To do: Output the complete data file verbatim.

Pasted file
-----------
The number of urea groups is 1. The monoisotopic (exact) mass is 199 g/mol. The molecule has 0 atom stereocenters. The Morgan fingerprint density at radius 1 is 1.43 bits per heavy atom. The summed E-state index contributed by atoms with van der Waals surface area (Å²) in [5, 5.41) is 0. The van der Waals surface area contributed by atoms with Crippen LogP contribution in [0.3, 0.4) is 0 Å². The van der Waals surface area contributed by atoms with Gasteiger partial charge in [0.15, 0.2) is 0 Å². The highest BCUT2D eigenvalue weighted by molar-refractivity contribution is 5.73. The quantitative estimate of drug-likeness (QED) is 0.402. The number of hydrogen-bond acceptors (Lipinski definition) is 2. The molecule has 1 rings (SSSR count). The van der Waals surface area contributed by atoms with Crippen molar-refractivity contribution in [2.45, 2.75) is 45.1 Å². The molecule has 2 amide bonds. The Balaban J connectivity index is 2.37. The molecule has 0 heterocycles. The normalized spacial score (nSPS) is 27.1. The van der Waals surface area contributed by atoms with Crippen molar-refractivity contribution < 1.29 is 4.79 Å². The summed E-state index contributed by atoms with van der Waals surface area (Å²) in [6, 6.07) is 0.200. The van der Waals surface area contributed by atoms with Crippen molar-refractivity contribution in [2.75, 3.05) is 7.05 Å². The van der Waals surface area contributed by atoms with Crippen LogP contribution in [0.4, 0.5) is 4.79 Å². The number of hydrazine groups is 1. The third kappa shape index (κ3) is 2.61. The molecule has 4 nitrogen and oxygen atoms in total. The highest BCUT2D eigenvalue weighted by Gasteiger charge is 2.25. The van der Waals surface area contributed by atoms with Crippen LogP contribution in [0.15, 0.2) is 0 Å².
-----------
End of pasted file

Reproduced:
The number of urea groups is 1. The monoisotopic (exact) mass is 199 g/mol. The molecule has 0 atom stereocenters. The Morgan fingerprint density at radius 1 is 1.43 bits per heavy atom. The summed E-state index contributed by atoms with van der Waals surface area (Å²) in [5, 5.41) is 0. The van der Waals surface area contributed by atoms with Crippen LogP contribution in [0.3, 0.4) is 0 Å². The van der Waals surface area contributed by atoms with Gasteiger partial charge in [0.15, 0.2) is 0 Å². The highest BCUT2D eigenvalue weighted by molar-refractivity contribution is 5.73. The quantitative estimate of drug-likeness (QED) is 0.402. The number of hydrogen-bond acceptors (Lipinski definition) is 2. The molecule has 1 rings (SSSR count). The van der Waals surface area contributed by atoms with Crippen molar-refractivity contribution in [2.45, 2.75) is 45.1 Å². The molecule has 2 amide bonds. The Balaban J connectivity index is 2.37. The molecule has 0 heterocycles. The normalized spacial score (nSPS) is 27.1. The van der Waals surface area contributed by atoms with Crippen molar-refractivity contribution < 1.29 is 4.79 Å². The summed E-state index contributed by atoms with van der Waals surface area (Å²) in [6, 6.07) is 0.200. The van der Waals surface area contributed by atoms with Crippen molar-refractivity contribution in [2.75, 3.05) is 7.05 Å². The van der Waals surface area contributed by atoms with Crippen LogP contribution in [0.4, 0.5) is 4.79 Å². The number of hydrazine groups is 1. The third kappa shape index (κ3) is 2.61. The molecule has 4 nitrogen and oxygen atoms in total. The highest BCUT2D eigenvalue weighted by Gasteiger charge is 2.25. The van der Waals surface area contributed by atoms with Crippen LogP contribution in [0.15, 0.2) is 0 Å².